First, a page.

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A Boxer is a breed of stocky, medium-sized, short-haired dogs bred in Germany. Their coat is smooth and tight-fitting; colors are fawn or brindled, with or without white markings, which may cover the entire body. Boxers are brachycephalic (they have broad, short skulls), and have a square muzzle, mandibular prognathism (an underbite), very strong jaws, and a powerful bite ideal for hanging on to large pre.

The Boxer was bred from the Old English Bulldog and the now extinct Bullenbeisser, and is part of the Molosser group. Boxers were first exhibited in a dog show for St. Bernards in Munich in 1895, the first Boxer club being founded the next year. Based on 2012 American Kennel Club statistics, Boxers held steady as the seventh most popular breed of dog in the United States for the third consecutive year.

Appearance

The head is the most distinctive feature of the Boxer. The breed standard dictates that it must be in perfect proportion to the body and above all it must never be too light. The greatest value is to be placed on the muzzle being of correct form and in absolute proportion to the skull.

The length of the muzzle to the whole of the head should be a ratio of 1:3. Folds are always present from the root of the nose running downwards on both sides of the muzzle, and the tip of the nose should lie somewhat higher than the root of the muzzle. In addition a Boxer should be slightly prognathous, i.e., the lower jaw should protrude beyond the upper jaw and bend slightly upwards in what is commonly called an underbite or "undershot bite".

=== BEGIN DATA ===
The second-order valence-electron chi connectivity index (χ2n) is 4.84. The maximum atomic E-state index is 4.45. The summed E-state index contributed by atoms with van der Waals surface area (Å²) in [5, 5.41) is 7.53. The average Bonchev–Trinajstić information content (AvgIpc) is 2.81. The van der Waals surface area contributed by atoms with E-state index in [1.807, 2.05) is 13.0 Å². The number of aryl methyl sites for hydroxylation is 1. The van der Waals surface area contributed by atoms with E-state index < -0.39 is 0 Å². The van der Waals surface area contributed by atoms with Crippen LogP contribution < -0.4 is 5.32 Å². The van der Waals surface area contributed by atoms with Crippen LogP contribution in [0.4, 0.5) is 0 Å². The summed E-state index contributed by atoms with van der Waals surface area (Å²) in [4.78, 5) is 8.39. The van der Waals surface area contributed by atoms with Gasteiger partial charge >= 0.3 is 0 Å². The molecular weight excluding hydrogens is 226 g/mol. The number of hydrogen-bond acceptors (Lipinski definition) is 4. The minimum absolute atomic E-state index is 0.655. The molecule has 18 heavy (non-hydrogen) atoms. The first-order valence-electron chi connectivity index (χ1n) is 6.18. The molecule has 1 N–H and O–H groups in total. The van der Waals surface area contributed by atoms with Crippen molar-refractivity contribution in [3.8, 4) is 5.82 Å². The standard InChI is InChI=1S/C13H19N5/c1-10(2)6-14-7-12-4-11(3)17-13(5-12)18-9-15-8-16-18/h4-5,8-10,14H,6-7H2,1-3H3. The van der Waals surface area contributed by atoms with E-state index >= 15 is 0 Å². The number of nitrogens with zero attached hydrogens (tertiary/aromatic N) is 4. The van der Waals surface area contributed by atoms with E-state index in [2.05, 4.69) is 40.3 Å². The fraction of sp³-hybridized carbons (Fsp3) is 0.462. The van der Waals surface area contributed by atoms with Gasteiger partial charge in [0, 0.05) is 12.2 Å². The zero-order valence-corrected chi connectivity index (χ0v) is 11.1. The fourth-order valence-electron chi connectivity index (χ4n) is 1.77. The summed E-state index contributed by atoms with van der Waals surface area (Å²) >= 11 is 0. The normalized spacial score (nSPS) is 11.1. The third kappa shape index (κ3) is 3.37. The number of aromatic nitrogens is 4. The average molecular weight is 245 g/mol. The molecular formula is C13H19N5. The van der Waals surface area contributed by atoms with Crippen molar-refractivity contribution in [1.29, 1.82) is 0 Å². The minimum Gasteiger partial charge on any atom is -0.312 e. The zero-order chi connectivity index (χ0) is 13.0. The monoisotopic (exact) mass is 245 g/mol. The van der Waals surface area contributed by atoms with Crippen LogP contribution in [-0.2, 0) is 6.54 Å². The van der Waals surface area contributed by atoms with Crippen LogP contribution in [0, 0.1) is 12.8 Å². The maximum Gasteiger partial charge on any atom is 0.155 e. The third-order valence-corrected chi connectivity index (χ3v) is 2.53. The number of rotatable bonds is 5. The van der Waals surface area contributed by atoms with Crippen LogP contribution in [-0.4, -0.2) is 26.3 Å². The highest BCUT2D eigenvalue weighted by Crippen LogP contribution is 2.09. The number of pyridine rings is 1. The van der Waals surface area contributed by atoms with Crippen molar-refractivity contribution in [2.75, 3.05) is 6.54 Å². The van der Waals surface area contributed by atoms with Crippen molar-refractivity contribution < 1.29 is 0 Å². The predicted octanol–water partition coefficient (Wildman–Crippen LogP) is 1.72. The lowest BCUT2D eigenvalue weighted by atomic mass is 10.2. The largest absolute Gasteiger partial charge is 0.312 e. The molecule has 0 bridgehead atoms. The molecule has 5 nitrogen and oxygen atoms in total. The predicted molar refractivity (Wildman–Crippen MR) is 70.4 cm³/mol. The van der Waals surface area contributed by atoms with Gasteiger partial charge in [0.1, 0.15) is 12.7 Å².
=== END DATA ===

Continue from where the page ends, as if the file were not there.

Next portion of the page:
Tempermen

The character of the Boxer is of the greatest importance and demands the most solicitous attention. He is renowned from olden times for his great love and faithfulness to his master and household. He is harmless in the family, but distrustful of strangers, bright and friendly of temperament at play, but brave and determined when aroused.

His intelligence and willing tractability, his modesty and cleanliness make him a highly desirable family dog and cheerful companion. He is the soul of honesty and loyalty, and is never false or treacherous even in his old age.

History

The Boxer is part of the Molosser dog group, developed in Germany in the late 19th century from the now extinct Bullenbeisser, a dog of Mastiff descent, and Bulldogs brought in from Great Britain. The Bullenbeisser had been working as a hunting dog for centuries, employed in the pursuit of bear, wild boar, and deer. Its task was to seize the prey and hold it until the hunters arrived.

In later years, faster dogs were favored and a smaller Bullenbeisser was bred in Brabant, in northern Belgium. It is generally accepted that the Brabanter Bullenbeisser was a direct ancestor of today's Boxer. In 1894, three Germans by the names of Friedrich Robert, Elard König, and R. Höpner decided to stabilize the breed and put it on exhibition at a dog show.

This was done in Munich in 1895, and the next year they founded the first Boxer Club, the Deutscher Boxer Club. The Club went on to publish the first Boxer breed standard in 1902, a detailed document that has not been changed much to this day.

Health

Leading health issues to which Boxers are prone include cancers, heart conditions such as Aortic Stenosis and Arrhythmogenic Right Ventricular Cardiomyopathy (the so-called "Boxer Cardiomyopathy"), hypothyroidism, hip dysplasia, and degenerative myelopathy and epilepsy; other conditions that may be seen are gastric dilatation and torsion (bloat), intestinal problems, and allergies (although these may be more related to diet than breed).

Entropion, a malformation of the eyelid requiring surgical correction, is occasionally seen, and some lines have a tendency toward spondylosis deformans, a fusing of the spine, or dystocia.

Other conditions that are less common but occur more often in Boxers than other breeds are hystiocytic ulcerative colitis (sometimes called Boxer colitis), an invasive E. coli infection, and indolent corneal ulcers, often called Boxer eye ulcers.

Wikipedia.



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